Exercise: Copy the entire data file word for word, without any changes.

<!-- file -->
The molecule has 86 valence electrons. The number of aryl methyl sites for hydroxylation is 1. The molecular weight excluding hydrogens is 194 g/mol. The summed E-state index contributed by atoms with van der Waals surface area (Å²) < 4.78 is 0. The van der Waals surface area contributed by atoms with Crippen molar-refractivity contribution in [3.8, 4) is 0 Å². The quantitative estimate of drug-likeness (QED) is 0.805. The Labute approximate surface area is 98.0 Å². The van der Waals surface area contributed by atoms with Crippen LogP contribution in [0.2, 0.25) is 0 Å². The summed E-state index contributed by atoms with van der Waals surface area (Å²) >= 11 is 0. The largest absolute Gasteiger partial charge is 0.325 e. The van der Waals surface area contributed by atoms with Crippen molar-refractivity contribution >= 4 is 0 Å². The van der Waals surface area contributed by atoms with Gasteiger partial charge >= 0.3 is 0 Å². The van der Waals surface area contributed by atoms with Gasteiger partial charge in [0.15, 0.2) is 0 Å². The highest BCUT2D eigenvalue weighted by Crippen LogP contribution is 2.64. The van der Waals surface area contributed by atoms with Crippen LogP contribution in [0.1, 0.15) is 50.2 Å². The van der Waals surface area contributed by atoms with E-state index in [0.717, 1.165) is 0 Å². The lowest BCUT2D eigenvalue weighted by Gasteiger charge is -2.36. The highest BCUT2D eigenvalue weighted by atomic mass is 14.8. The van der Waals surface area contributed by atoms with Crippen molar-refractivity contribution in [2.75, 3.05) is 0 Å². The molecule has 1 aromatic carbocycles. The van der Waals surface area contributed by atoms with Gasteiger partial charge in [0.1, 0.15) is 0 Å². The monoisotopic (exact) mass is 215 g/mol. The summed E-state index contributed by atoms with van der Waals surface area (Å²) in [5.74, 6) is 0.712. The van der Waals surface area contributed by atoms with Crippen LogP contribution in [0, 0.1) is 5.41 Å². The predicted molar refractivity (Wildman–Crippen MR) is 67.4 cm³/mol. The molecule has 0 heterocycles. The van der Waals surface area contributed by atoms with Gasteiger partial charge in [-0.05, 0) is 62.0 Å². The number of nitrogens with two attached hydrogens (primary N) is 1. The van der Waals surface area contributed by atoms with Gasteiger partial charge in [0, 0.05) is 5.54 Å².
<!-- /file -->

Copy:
The molecule has 86 valence electrons. The number of aryl methyl sites for hydroxylation is 1. The molecular weight excluding hydrogens is 194 g/mol. The summed E-state index contributed by atoms with van der Waals surface area (Å²) < 4.78 is 0. The van der Waals surface area contributed by atoms with Crippen molar-refractivity contribution in [3.8, 4) is 0 Å². The quantitative estimate of drug-likeness (QED) is 0.805. The Labute approximate surface area is 98.0 Å². The van der Waals surface area contributed by atoms with Crippen LogP contribution in [0.2, 0.25) is 0 Å². The summed E-state index contributed by atoms with van der Waals surface area (Å²) >= 11 is 0. The largest absolute Gasteiger partial charge is 0.325 e. The van der Waals surface area contributed by atoms with Crippen molar-refractivity contribution >= 4 is 0 Å². The van der Waals surface area contributed by atoms with Gasteiger partial charge >= 0.3 is 0 Å². The van der Waals surface area contributed by atoms with Gasteiger partial charge in [0.15, 0.2) is 0 Å². The highest BCUT2D eigenvalue weighted by Crippen LogP contribution is 2.64. The van der Waals surface area contributed by atoms with Crippen LogP contribution in [0.1, 0.15) is 50.2 Å². The van der Waals surface area contributed by atoms with E-state index in [0.717, 1.165) is 0 Å². The lowest BCUT2D eigenvalue weighted by Gasteiger charge is -2.36. The highest BCUT2D eigenvalue weighted by atomic mass is 14.8. The van der Waals surface area contributed by atoms with Crippen molar-refractivity contribution in [2.75, 3.05) is 0 Å². The molecule has 1 aromatic carbocycles. The van der Waals surface area contributed by atoms with Gasteiger partial charge in [0.1, 0.15) is 0 Å². The monoisotopic (exact) mass is 215 g/mol. The summed E-state index contributed by atoms with van der Waals surface area (Å²) in [5.74, 6) is 0.712. The van der Waals surface area contributed by atoms with Crippen LogP contribution in [0, 0.1) is 5.41 Å². The predicted molar refractivity (Wildman–Crippen MR) is 67.4 cm³/mol. The molecule has 0 heterocycles. The van der Waals surface area contributed by atoms with Gasteiger partial charge in [-0.05, 0) is 62.0 Å². The number of nitrogens with two attached hydrogens (primary N) is 1. The van der Waals surface area contributed by atoms with Gasteiger partial charge in [0, 0.05) is 5.54 Å².